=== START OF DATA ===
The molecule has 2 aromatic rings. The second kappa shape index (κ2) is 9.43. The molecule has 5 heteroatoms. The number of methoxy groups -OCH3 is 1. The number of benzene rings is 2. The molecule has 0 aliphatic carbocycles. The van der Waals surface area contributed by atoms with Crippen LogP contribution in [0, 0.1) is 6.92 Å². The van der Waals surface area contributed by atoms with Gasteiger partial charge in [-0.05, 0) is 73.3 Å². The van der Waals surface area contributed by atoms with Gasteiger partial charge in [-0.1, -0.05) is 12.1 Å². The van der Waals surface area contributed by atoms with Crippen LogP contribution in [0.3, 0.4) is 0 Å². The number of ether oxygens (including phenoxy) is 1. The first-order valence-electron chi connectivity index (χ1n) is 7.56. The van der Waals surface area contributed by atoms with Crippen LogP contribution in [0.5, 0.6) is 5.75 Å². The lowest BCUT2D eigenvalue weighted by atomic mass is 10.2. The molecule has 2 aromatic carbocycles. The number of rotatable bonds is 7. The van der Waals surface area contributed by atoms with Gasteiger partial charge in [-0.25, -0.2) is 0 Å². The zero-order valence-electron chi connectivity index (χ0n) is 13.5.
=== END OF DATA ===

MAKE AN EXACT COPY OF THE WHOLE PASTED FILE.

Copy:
The molecule has 2 aromatic rings. The second kappa shape index (κ2) is 9.43. The molecule has 5 heteroatoms. The number of methoxy groups -OCH3 is 1. The number of benzene rings is 2. The molecule has 0 aliphatic carbocycles. The van der Waals surface area contributed by atoms with Crippen LogP contribution in [0, 0.1) is 6.92 Å². The van der Waals surface area contributed by atoms with Gasteiger partial charge in [-0.05, 0) is 73.3 Å². The van der Waals surface area contributed by atoms with Gasteiger partial charge in [-0.1, -0.05) is 12.1 Å². The van der Waals surface area contributed by atoms with Crippen LogP contribution in [0.3, 0.4) is 0 Å². The number of ether oxygens (including phenoxy) is 1. The first-order valence-electron chi connectivity index (χ1n) is 7.56. The van der Waals surface area contributed by atoms with Crippen LogP contribution in [0.5, 0.6) is 5.75 Å². The lowest BCUT2D eigenvalue weighted by atomic mass is 10.2. The molecule has 2 aromatic carbocycles. The number of rotatable bonds is 7. The van der Waals surface area contributed by atoms with Gasteiger partial charge in [-0.25, -0.2) is 0 Å². The zero-order valence-electron chi connectivity index (χ0n) is 13.5.